The next thing you have to consider is how easy is it for the customer to get and give information. You want to have all of your content laid out in very easy to understand navigation menus. If they are looking for prices, have it there. If they are looking for accommodations have them either listed on your site, or have the accommodation options open in a new window rather than allowing the visitor to click the link and go to the hotels website. You may not get them back. Have social media buttons on your site that allow the visitor to like you on facebook or twitter or google plus. Have your contact information clearly displayed on every page. Have an easy to use contact form that allows you to get all of the information you need from the visitor to contact them as soon as possible. Get their name, phone number and email, as a minimum. I usually try and get information regarding dates of planned travel, address, group size, and allow a field for them to ask questions as well. The more info you have on them, the better information and help you can provide.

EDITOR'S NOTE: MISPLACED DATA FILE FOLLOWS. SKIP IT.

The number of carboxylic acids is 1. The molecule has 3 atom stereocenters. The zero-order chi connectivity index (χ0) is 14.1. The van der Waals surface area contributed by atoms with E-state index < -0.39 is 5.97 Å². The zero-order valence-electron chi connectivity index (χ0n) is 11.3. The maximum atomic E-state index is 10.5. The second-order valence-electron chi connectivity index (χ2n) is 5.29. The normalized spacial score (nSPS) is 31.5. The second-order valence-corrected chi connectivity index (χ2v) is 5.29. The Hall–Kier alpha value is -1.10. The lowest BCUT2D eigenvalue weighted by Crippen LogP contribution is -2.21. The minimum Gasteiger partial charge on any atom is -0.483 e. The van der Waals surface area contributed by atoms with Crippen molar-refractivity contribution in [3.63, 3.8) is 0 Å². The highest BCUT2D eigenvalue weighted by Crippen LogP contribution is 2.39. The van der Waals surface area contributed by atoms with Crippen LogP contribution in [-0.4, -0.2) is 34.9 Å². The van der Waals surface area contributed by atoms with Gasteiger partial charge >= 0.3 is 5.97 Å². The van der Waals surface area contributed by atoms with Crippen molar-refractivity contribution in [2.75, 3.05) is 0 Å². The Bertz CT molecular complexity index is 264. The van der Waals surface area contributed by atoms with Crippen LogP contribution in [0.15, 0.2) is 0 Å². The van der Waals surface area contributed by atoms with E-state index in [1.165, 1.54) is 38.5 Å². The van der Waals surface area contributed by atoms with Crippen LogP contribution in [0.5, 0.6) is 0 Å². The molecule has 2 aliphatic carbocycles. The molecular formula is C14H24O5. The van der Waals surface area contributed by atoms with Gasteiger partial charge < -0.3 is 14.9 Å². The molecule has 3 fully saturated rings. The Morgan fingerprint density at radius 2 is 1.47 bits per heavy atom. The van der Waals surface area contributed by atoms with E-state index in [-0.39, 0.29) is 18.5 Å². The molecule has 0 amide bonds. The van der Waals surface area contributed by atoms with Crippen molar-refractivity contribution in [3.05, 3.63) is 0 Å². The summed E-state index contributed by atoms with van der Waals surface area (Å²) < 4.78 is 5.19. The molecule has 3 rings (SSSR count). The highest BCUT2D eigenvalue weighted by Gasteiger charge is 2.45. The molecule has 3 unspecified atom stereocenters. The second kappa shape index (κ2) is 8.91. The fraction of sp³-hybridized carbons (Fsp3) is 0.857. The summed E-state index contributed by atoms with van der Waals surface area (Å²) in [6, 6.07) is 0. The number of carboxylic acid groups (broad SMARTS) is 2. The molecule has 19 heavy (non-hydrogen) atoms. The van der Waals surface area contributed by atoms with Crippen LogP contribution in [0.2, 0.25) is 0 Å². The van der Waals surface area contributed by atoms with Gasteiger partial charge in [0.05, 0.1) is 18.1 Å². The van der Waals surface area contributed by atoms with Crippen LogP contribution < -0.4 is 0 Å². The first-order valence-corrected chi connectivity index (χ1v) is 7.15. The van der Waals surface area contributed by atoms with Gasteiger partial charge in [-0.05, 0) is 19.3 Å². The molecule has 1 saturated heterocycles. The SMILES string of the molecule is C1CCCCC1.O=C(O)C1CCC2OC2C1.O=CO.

Another option that is great if you can dedicate the time to managing it is Live Chat. In todays world a lot of people like to get their information immediately. If you are going to be available for a large percentage of the time it is a great option to put a Live Chat button on your site. You can provide instantaneous information and support to the visitor and obviously increase the likelihood of them using you as a dive operator. We have all been to the sites where the Live Chat is always offline though and it is frustrating to see the thing as always offline.